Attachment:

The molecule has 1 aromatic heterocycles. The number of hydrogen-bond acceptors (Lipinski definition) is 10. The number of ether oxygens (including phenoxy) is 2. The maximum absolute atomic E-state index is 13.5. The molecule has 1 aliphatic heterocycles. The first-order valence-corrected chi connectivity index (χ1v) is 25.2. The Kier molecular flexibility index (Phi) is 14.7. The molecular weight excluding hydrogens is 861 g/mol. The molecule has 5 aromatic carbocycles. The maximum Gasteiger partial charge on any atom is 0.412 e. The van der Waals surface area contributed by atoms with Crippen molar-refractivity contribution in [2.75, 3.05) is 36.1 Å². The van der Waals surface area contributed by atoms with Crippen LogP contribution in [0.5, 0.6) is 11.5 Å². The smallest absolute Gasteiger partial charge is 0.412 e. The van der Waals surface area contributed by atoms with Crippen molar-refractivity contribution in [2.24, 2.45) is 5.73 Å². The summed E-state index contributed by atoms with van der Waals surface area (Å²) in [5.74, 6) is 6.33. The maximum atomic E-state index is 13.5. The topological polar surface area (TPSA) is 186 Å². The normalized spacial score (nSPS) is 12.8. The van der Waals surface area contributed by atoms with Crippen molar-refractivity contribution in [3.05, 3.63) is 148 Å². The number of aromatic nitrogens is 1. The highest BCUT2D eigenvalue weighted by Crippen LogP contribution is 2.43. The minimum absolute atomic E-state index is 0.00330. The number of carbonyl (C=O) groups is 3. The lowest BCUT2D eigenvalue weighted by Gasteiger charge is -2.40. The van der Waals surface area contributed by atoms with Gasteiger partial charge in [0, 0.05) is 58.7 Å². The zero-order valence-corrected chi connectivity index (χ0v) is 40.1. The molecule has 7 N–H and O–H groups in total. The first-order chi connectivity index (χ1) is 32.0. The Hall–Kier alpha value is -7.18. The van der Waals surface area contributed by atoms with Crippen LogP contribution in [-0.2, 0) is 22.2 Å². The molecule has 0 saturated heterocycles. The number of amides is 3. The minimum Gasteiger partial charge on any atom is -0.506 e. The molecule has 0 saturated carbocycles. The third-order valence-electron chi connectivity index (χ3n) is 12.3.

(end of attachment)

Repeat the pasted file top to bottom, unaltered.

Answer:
The molecule has 1 aromatic heterocycles. The number of hydrogen-bond acceptors (Lipinski definition) is 10. The number of ether oxygens (including phenoxy) is 2. The maximum absolute atomic E-state index is 13.5. The molecule has 1 aliphatic heterocycles. The first-order valence-corrected chi connectivity index (χ1v) is 25.2. The Kier molecular flexibility index (Phi) is 14.7. The molecular weight excluding hydrogens is 861 g/mol. The molecule has 5 aromatic carbocycles. The maximum Gasteiger partial charge on any atom is 0.412 e. The van der Waals surface area contributed by atoms with Crippen molar-refractivity contribution in [2.75, 3.05) is 36.1 Å². The van der Waals surface area contributed by atoms with Crippen LogP contribution in [0.5, 0.6) is 11.5 Å². The smallest absolute Gasteiger partial charge is 0.412 e. The van der Waals surface area contributed by atoms with Crippen molar-refractivity contribution in [2.24, 2.45) is 5.73 Å². The summed E-state index contributed by atoms with van der Waals surface area (Å²) in [5.74, 6) is 6.33. The maximum atomic E-state index is 13.5. The topological polar surface area (TPSA) is 186 Å². The normalized spacial score (nSPS) is 12.8. The van der Waals surface area contributed by atoms with Crippen molar-refractivity contribution in [3.05, 3.63) is 148 Å². The number of aromatic nitrogens is 1. The highest BCUT2D eigenvalue weighted by Crippen LogP contribution is 2.43. The minimum absolute atomic E-state index is 0.00330. The number of carbonyl (C=O) groups is 3. The lowest BCUT2D eigenvalue weighted by Gasteiger charge is -2.40. The van der Waals surface area contributed by atoms with Gasteiger partial charge in [0, 0.05) is 58.7 Å². The zero-order valence-corrected chi connectivity index (χ0v) is 40.1. The molecule has 7 N–H and O–H groups in total. The first-order chi connectivity index (χ1) is 32.0. The Hall–Kier alpha value is -7.18. The van der Waals surface area contributed by atoms with Crippen LogP contribution in [-0.2, 0) is 22.2 Å². The molecule has 0 saturated heterocycles. The number of amides is 3. The minimum Gasteiger partial charge on any atom is -0.506 e. The molecule has 0 saturated carbocycles. The third-order valence-electron chi connectivity index (χ3n) is 12.3.